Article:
Would such arrangements be profitable? Probably not, or we would see more biofuel plants now. Maybe if we had a carbon tax such plants might be profitable. But even then the answer is probably “No.” The problem we have is that sewerage treatment plants are generally near towns and cities. There is no space handy for cattail or algae farms. You would need to pump the treated wastewater out to farmland where this is room and sunlight. The pumping would generally be uphill.

It might be worth having a government pay this cost – if the required subsidy is less than the costs we are already experiencing because we cannot use phosphates in our cleaning products. (Doing this cost-benefit calculation is beyond our resources. This is a job for think tanks and/or government bureaucrats.)

When doing such cost-benefit calculations, consider also the toxicity of cleaning agents required because we cannot use phosphates. Phosphates are simple and safe. Some of the chemicals added to our soaps are turning Americans into whiny gurly-men and worse. (Whether these estrogen mimics are added to replace phosphates or for other reasons is on our To Be Determined list. Maybe some longtime environmental activists in the audience already know the answer. If so, please contact us!)

The Looming Age of Peak Phosphorus

There is yet another reason for recovering phosphates from wastewater vs. simply banning phosphate detergents: human waste also contains phosphates. According to this Mother Earth News article from 1970, phosphate detergents contributed 1.5 to 2 pounds of phosphorus per person per year into our lakes and streams. Human waste contributed 1.4 pounds of phosphorus per person per year. In other words, we are still adding algae to our lakes and rivers even after banning phosphate detergents.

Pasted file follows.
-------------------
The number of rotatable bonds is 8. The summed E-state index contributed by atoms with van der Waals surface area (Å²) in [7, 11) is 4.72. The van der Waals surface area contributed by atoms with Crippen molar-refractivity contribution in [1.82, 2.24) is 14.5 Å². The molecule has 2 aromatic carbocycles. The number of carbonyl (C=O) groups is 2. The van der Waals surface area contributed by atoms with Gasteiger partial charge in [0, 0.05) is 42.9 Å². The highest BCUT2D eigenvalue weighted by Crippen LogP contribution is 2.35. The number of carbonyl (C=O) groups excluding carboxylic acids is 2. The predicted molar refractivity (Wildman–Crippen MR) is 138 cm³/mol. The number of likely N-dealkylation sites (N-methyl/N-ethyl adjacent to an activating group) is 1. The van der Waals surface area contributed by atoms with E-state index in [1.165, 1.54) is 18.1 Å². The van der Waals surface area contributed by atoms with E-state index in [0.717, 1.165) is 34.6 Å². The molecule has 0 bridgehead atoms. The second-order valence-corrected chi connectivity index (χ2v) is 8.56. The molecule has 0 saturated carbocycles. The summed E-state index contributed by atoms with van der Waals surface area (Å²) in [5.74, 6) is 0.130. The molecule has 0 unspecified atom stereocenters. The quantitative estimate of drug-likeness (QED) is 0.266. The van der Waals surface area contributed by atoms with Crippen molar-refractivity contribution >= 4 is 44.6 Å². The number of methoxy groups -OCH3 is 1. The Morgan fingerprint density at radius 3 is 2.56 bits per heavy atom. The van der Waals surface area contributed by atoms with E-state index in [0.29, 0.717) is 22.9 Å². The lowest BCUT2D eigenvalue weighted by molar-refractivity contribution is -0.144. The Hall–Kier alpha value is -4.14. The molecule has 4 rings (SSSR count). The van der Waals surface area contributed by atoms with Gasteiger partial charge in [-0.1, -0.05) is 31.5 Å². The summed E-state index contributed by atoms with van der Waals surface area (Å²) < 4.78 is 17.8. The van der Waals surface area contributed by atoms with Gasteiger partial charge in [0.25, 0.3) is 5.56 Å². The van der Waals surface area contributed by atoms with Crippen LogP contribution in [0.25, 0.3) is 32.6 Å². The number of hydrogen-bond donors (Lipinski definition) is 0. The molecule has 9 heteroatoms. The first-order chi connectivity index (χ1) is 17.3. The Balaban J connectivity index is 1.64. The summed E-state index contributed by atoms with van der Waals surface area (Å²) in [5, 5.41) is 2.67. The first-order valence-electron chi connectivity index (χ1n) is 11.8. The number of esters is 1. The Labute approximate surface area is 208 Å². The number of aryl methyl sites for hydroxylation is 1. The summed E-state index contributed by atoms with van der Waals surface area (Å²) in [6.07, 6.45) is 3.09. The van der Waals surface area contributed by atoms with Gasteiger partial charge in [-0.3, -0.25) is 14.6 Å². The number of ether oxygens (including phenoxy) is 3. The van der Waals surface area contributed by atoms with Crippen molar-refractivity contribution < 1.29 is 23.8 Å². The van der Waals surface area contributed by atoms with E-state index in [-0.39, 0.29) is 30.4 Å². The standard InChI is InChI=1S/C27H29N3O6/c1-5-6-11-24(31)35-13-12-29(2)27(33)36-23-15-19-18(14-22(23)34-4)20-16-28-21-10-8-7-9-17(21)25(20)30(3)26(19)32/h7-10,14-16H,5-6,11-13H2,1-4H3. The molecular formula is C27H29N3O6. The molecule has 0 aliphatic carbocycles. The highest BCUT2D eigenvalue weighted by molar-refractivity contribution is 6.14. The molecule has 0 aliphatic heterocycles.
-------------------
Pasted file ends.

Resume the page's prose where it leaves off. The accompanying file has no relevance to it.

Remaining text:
Now here is the scary bit: all life uses phosphates, but phosphorus is not an abundant chemical! Life persists because nature recycles phosphorus. When we flush our waste into rivers, we are short circuiting this cycle. We have been getting away with this by mining phosphorus and using it for fertilizer.

But there aren’t many phosphorus deposits out there to mine. The main deposits are in Morocco. When those deposits run out, we are in trouble. Soon, we will need to recycle. The only question is: Will we will recycle the smart way or some stupid way?

For stupid solutions to future environmental problems, read the eco-dystopias Earth and Existence by liberal science fiction writer David Brin. In one of these novels he portrays a future where men piss into special containers for special pickup in order to recover scarce phosphorus for fertilizer. (The Romans did something similar in order to make ammonia-based cleaners. Bleah!)

Compared to such an inconvenient and messy solution to Peak Phosphorus, spending some government money to pipe treated wastewater to cattail and algae farms is dirt cheap. Once the starch is fermented from the cattails and/or the biodiesel extracted from the algae, the remaining biomass can be burnt and the ashes used for phosphate fertilizer.

Biofuel cycle for recycling phosphorus

As for which level of government should provide the subsidy, ask, “Who benefits?” Sewer plants benefit those downstream from cities more than the cities themselves. Therefore, a government at a higher level should pay some of the bill. Many rivers run through multiple states. Keeping them clean is thus an interstate matter, a matter actually appropriate for federal action(!)

*Check your state laws before using phosphate containing dishwasher detergent. Watersheds close to the ocean can tolerate more phosphates, since phosphates aren’t a big issue once water reaches the ocean. If your sewer system runs into a lake or a long river far upstream from the ocean, don’t use phosphate dish detergent even if legal in your state unless you know that your local sewage treatment plant takes extra steps to get the phosphates out.